Grabbing the mind-dog's attention with expanded horizons of meditation! A partial memory and a shallow understanding had left me like a doggie chasing its own tail (or tale) of sadness, making endless circles on the living room carpet until this past Monday when something changed...
This being human is a guest house.
Every morning a new arrival.
A joy, a depression, a meanness,
some momentary awareness comes
as an unexpected visitor.
Welcome and entertain them all!
Even if they're a crowd of sorrows,
who violently sweep your house
empty of its furniture,
still, treat each guest honorably.
~ Rumi, Read more here.
This was just about as far as my imagination had held of Rumi's The Guest House: it was about all I was able to paraphrase to share with a meditation group I participated in on Monday night (even though there is more to the poem). And as I was saying my poorly remembered version of this poem, what I saw was that I had seen a picture of myself in the words, and what I was able to remember was that picture of myself. So I wasn't really remembering the poem; I was actually remembering a perception of myself as seen through the magic mirror of the language of the poem.
My creative offering towards these words (also known as my understanding) painted my house to be "the guest house" as in an extra house owned by a wealthy person that was a little less grand than the one they lived in. A guest dwelling like the smaller coach house in the back, hidden behind the established splendor of the main house.
In my memory of the poem I saw the crowd or “band of sorrows” running round and round in my little house, sweeping the insides clean. But If I had also remembered the next part my perception might not have been so stuck:
He may be clearing you out
for some new delight.
And here is an awesome take on “the Guest”:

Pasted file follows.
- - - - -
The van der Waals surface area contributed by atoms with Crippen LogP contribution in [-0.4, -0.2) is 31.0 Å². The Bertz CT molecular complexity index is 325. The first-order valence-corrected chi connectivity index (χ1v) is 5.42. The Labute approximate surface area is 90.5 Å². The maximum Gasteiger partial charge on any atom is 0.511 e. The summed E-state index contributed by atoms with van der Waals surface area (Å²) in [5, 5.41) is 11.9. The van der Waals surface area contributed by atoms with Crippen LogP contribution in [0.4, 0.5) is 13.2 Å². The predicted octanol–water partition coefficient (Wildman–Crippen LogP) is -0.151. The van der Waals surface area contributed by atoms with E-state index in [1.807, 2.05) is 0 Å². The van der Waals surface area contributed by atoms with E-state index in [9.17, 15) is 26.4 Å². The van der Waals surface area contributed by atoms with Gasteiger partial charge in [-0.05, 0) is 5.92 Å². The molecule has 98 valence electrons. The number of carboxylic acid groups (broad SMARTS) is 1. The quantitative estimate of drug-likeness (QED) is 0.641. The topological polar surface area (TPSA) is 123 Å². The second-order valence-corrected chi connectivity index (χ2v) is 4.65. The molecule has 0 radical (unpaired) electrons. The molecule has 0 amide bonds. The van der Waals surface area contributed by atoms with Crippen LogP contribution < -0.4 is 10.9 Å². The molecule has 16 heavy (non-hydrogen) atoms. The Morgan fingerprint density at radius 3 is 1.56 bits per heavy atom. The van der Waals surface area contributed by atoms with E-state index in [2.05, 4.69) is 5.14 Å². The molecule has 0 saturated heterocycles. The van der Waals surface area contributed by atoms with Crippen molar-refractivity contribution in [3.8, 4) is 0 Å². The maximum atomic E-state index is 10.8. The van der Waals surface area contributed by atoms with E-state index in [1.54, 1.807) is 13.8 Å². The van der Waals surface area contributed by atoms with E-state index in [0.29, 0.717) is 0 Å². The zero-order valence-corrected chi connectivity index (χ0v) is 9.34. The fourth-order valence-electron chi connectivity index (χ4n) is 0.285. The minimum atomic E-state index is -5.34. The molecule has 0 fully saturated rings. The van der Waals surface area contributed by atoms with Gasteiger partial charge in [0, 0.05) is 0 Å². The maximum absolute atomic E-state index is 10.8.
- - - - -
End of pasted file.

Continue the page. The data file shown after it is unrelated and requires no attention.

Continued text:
Friend, hope for the Guest while you are alive.
Jump into experience while you are alive!
Think... and think... while you are alive.
What you call "salvation" belongs to the time before death.
If you do not break your ropes while you're alive
do you think
that ghosts will do it after?
~ Kabir, Read the rest of the poem here.
So when I put the sensibilities of these two excerpts together, I see that a “Guest house” might be an extraordinary situation, indeed… But in the sensibilities based in my experience of myself in my life’s personal stories the situation looks different.
Am I a guest in my own house? I have definitely felt that way… Like a guest that gets a cheerful greeting upon arrival, but then realizes later that they are an imposition on the host. I think that this is how I also treat my needs: yes, I see you sadness, shame or anger, but my preference is for you to go away. And since I want to be true I attempt to entertain these unwanted guests, but many times I fail to see things clearly, shutting down in the face of my anger when I might be better served to move toward a motivated action.
On Monday night at a neighborhood Soto Zen center, I heard Taigen say a couple of things that came together in my mind as a question: 1)"Thoughts are seen like clouds moving across the sky." and 2)"When we sit we don't want to ignore our thoughts." So my question was "Does the sky ignore the clouds?" because my understanding of this metaphor is that the sky is pure perception, and the clouds are the thought forms. And I also realized that I had been ignoring my thoughts in meditation, because I saw them as having a low priority in the process. I mean, how much attention do we really pay to the clouds moving across the sky, anyway… But my perception in my body is smaller than the sky (or is it?). I tend to see myself as very small in that process.
My mental framework as a “guest house” then came together with the language of clouds and sky, and I saw that I had been ignoring what was in my “house”, which is really my head. I realized that I need to pay attention to what is visiting, and I might find that certain guests like those circulating sorrows, are actually ghosts from the old stories I have told myself about who I am (ghosts having little relevance in my reality today). It is high time to take another fresh look: every time I pay attention.
* with thanks to Taigen Dan Leighton, who gave an engaging Dharma Talk (one of many great talks!) at Ancient Dragon Zen Gate last Monday night *
** and see my latest offering at Elephant Journal: Spiritual Declaration of Independence **